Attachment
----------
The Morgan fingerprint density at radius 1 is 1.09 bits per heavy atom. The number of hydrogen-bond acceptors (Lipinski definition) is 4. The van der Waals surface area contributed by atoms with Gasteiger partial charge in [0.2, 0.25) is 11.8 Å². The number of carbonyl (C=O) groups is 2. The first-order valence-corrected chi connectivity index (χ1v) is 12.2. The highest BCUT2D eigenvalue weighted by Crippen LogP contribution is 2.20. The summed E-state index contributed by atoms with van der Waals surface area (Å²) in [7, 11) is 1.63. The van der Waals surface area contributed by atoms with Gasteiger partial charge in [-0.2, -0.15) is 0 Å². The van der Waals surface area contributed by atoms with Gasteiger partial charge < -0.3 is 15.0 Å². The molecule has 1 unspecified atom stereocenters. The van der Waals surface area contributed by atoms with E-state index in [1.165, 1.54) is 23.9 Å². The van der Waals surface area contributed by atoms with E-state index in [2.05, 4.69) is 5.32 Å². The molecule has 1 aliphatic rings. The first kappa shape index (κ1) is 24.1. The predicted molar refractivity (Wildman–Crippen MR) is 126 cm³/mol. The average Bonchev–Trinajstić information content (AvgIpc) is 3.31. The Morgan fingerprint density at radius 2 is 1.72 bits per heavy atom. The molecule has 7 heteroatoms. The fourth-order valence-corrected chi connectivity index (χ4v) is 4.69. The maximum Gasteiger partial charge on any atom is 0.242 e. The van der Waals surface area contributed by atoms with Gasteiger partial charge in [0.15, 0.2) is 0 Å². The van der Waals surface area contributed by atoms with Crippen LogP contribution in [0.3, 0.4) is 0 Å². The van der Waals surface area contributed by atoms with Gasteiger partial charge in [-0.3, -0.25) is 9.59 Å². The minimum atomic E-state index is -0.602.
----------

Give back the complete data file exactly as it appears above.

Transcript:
The Morgan fingerprint density at radius 1 is 1.09 bits per heavy atom. The number of hydrogen-bond acceptors (Lipinski definition) is 4. The van der Waals surface area contributed by atoms with Gasteiger partial charge in [0.2, 0.25) is 11.8 Å². The number of carbonyl (C=O) groups is 2. The first-order valence-corrected chi connectivity index (χ1v) is 12.2. The highest BCUT2D eigenvalue weighted by Crippen LogP contribution is 2.20. The summed E-state index contributed by atoms with van der Waals surface area (Å²) in [7, 11) is 1.63. The van der Waals surface area contributed by atoms with Gasteiger partial charge in [-0.2, -0.15) is 0 Å². The van der Waals surface area contributed by atoms with Gasteiger partial charge < -0.3 is 15.0 Å². The molecule has 1 unspecified atom stereocenters. The van der Waals surface area contributed by atoms with E-state index in [1.165, 1.54) is 23.9 Å². The van der Waals surface area contributed by atoms with E-state index in [2.05, 4.69) is 5.32 Å². The molecule has 1 aliphatic rings. The first kappa shape index (κ1) is 24.1. The predicted molar refractivity (Wildman–Crippen MR) is 126 cm³/mol. The average Bonchev–Trinajstić information content (AvgIpc) is 3.31. The Morgan fingerprint density at radius 2 is 1.72 bits per heavy atom. The molecule has 7 heteroatoms. The fourth-order valence-corrected chi connectivity index (χ4v) is 4.69. The maximum Gasteiger partial charge on any atom is 0.242 e. The van der Waals surface area contributed by atoms with Gasteiger partial charge in [0.15, 0.2) is 0 Å². The van der Waals surface area contributed by atoms with Crippen LogP contribution in [0.3, 0.4) is 0 Å². The van der Waals surface area contributed by atoms with Gasteiger partial charge in [-0.3, -0.25) is 9.59 Å². The minimum atomic E-state index is -0.602.